& cplSiteName &

Lessons From the All-IP Transition

Dan O'Shea
3/18/2014
50%
50%

The telecom industry is so consumed right now by the transition to virtualized networks that it's easy to forget that another once all-consuming technology transition is nearing its conclusion.

Notwithstanding the FCC's all-IP trials with AT&T Inc. (NYSE: T), the transition to all-IP networks is very close (in telecom industry timescales, at least) to being finished.

How close? Close enough that some vendors believe they won't be selling any POTS equipment to telcos in another five or six years, according to the recent Heavy Reading Insider Report, "The Future for Telecom Network Equipment Providers." (See The New Resonant Relationship Between NEPs & Their Customers and AT&T's All-IP Tests Won't Answer Key Questions.)

The report treats the all-IP transition as something that still affects the world of the network equipment providers (NEPs), while adopting the position that there is a high degree of uncertainty about the impact and future of that transition.

Basically, we now know how, and almost when, this story will end. That's strange to think about, given how long this transition has been ongoing, and how much some vendors dragged their feet along the way.

In their defence, though, some of the vendors that didn't get with the all-IP program from the outset were in many cases simply matching the slow pace set by service provider customers that wanted to get the most out of their legacy equipment and weren't feeling enough competitive pressure to move faster.

The transition to all-IP and the introduction of SDN and NFV are sometimes mentioned in the same breath, usually in describing SDN/NFV as the biggest technology evolution facing the telecom sector since the all-IP evolution began. (See Defining SDN & NFV.)

Beyond that, many people assume the SDN/NFV story will play out much more quickly than the all-IP transition has. There is every reason that it should: Competition at the service provider level is much more intense; carriers realize the value of dynamically responding to bandwidth demand; they can foresee internal operational benefits from virtualizing their systems.

But perhaps it would be wise not to let the all-IP transition conclude quietly. One of the biggest lessons NEPs should have learned from the shift towards all-IP networks is that they need to embrace the future even while supporting the network technologies of the past. They need to be flexible enough to support the creation of virtualized network environments even while maintaining "legacy" infrastructure in the field. They can't choose to put off virtualization just because they're still making hardware sales.

The transition to all-IP has been a painful one at times, and NEPs that didn't manage it effectively have paid dearly. (See Tellabs' Last Hope: Marlin's Optical Ambition.)

The next big networking transition doesn't have to be so painful.

— Dan O'Shea, Managing Editor, Light Reading

(4)  | 
Comment  | 
Print  | 
Newest First  |  Oldest First  |  Threaded View        ADD A COMMENT
yarn
50%
50%
yarn,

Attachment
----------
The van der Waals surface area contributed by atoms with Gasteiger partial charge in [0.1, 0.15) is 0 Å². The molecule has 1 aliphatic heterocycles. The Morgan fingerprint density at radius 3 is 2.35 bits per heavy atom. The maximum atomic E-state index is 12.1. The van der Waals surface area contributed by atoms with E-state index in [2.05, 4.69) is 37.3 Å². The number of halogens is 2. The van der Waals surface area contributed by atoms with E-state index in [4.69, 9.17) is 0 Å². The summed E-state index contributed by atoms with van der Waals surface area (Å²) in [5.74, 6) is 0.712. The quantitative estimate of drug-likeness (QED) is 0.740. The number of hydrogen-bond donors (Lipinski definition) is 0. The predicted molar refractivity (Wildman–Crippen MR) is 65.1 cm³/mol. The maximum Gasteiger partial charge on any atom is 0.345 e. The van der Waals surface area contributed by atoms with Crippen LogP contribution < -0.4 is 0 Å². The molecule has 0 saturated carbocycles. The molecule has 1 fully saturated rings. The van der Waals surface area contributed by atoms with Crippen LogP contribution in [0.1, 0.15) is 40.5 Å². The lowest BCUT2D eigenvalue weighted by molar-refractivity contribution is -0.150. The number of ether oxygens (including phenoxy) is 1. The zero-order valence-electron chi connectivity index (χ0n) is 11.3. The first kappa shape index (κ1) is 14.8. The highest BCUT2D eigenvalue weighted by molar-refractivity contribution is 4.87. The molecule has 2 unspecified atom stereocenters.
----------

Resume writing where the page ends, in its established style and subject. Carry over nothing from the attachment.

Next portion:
User Rank: Light Sabre
3/19/2014 | 2:59:50 PM
Re: Lessons From the All-IP Transition
The Cloud is the end-game of the All-IP transition.
DOShea
50%
50%
DOShea,
User Rank: Blogger
3/19/2014 | 8:21:45 AM
Re: Lessons From the All-IP Transition
In a previous blog Heavy Reading's Danny Dicks wrote about the report mentioned above, he cited the rise of newly resonant relationships between NEPs and their customers. Developing that kind of relationship is important in general, but understanding the future roadmap of their customers is the most important part. And if customers are slow to start executing that plan, good NEP partners may need to give them a nudge.
Mitch Wagner
50%
50%
Mitch Wagner,
User Rank: Lightning
3/18/2014 | 6:16:29 PM
Re: Lessons From the All-IP Transition
Companies that fail to make the transition to new technologies so that they can preserve existings revenue will soon find the problem of existing revenue drastically reduced. 
DHagar
50%
50%
DHagar,
User Rank: Light Sabre
3/18/2014 | 5:15:40 PM
Lessons From the All-IP Transition
Dan, great insights on lessons to be learned.  It appears that by now we should recognize that to solve the problems by our solutions is not a winning proposition.

I believe the leaders will be those who can provide the necessary equipment, support the customer in maintenance and transition, and offer new service packages that truly deliver the capabilities the customers need.  In other words, solving the customer problems is, and remains, the best proposition.
More Blogs from DOS Attack
Ciena and ADVA separately show off the ability for their new data center interconnect gear to address a variety of distance needs.
The utility industry is keeping TDM alive, but maybe not for much longer.
Vendor CEOs make a lot of money, but we have a list of those who made more than most.
Growing security threats are set to drive critical infrastructure operators to new investment and upgrades of their internal networks.
Mike Birck guided Tellabs for more than 30 years over a span of five decades.
From The Founder
Download our complete guide to de-risking NFV deployment in 2016, including:
  • An eight-step strategy to deploying NFV safely, based on input from the companies that have already started virtualizing their production networks.
  • Interviews with leading executives at Colt, AT&T, Deutsche Telekom, Cisco, Nokia, ZTE, Ericsson and Heavy Reading.
  • Flash Poll
    Live Streaming Video
    Prepping for the Future: Upskill U Explained
    During this short kick-off video, Doug Webster, Vice President of Service Provider Marketing, Cisco, and Light Reading’s CEO & Founder Steve Saunders give an overview of Upskill U.
    LRTV Interviews
    AT&T Expert on the Key Pillars of UC

    4|29|16   |   03:58   |   (0) comments


    Vishy Gopalakrishnan, AVP of product marketing at AT&T, talks about the three developments that are making unified communications and collaboration secure and reliable for enterprise users.
    LRTV Documentaries
    LRTV Report: Mobile Core Innovation

    4|28|16   |   25:32   |   (0) comments